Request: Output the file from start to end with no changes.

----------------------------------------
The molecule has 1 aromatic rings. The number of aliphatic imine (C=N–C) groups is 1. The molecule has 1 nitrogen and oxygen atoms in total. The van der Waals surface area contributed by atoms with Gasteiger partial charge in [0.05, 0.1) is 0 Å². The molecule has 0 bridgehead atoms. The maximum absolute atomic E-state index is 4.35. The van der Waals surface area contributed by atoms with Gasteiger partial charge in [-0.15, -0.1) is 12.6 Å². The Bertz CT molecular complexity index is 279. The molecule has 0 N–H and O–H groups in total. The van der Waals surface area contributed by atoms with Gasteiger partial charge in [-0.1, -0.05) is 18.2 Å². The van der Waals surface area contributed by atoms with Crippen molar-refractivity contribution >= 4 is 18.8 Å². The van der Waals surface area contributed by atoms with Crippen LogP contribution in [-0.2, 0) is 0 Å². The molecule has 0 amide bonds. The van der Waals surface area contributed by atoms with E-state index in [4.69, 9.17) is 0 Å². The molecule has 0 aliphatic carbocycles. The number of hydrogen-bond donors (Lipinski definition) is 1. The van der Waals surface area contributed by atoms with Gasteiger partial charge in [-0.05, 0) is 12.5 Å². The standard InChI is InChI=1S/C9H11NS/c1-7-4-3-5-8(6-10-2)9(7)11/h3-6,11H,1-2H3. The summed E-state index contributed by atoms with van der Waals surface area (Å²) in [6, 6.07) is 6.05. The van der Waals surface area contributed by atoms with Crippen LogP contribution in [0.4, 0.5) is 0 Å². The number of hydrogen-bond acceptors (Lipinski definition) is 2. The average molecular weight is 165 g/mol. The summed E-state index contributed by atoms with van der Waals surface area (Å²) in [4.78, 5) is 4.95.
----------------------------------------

The molecule has 1 aromatic rings. The number of aliphatic imine (C=N–C) groups is 1. The molecule has 1 nitrogen and oxygen atoms in total. The van der Waals surface area contributed by atoms with Gasteiger partial charge in [0.05, 0.1) is 0 Å². The molecule has 0 bridgehead atoms. The maximum absolute atomic E-state index is 4.35. The van der Waals surface area contributed by atoms with Gasteiger partial charge in [-0.15, -0.1) is 12.6 Å². The Bertz CT molecular complexity index is 279. The molecule has 0 N–H and O–H groups in total. The van der Waals surface area contributed by atoms with Gasteiger partial charge in [-0.1, -0.05) is 18.2 Å². The van der Waals surface area contributed by atoms with Crippen molar-refractivity contribution >= 4 is 18.8 Å². The van der Waals surface area contributed by atoms with Crippen LogP contribution in [-0.2, 0) is 0 Å². The molecule has 0 amide bonds. The van der Waals surface area contributed by atoms with E-state index in [4.69, 9.17) is 0 Å². The molecule has 0 aliphatic carbocycles. The number of hydrogen-bond donors (Lipinski definition) is 1. The van der Waals surface area contributed by atoms with Gasteiger partial charge in [-0.05, 0) is 12.5 Å². The standard InChI is InChI=1S/C9H11NS/c1-7-4-3-5-8(6-10-2)9(7)11/h3-6,11H,1-2H3. The summed E-state index contributed by atoms with van der Waals surface area (Å²) in [6, 6.07) is 6.05. The van der Waals surface area contributed by atoms with Crippen LogP contribution in [0.4, 0.5) is 0 Å². The number of hydrogen-bond acceptors (Lipinski definition) is 2. The average molecular weight is 165 g/mol. The summed E-state index contributed by atoms with van der Waals surface area (Å²) in [4.78, 5) is 4.95.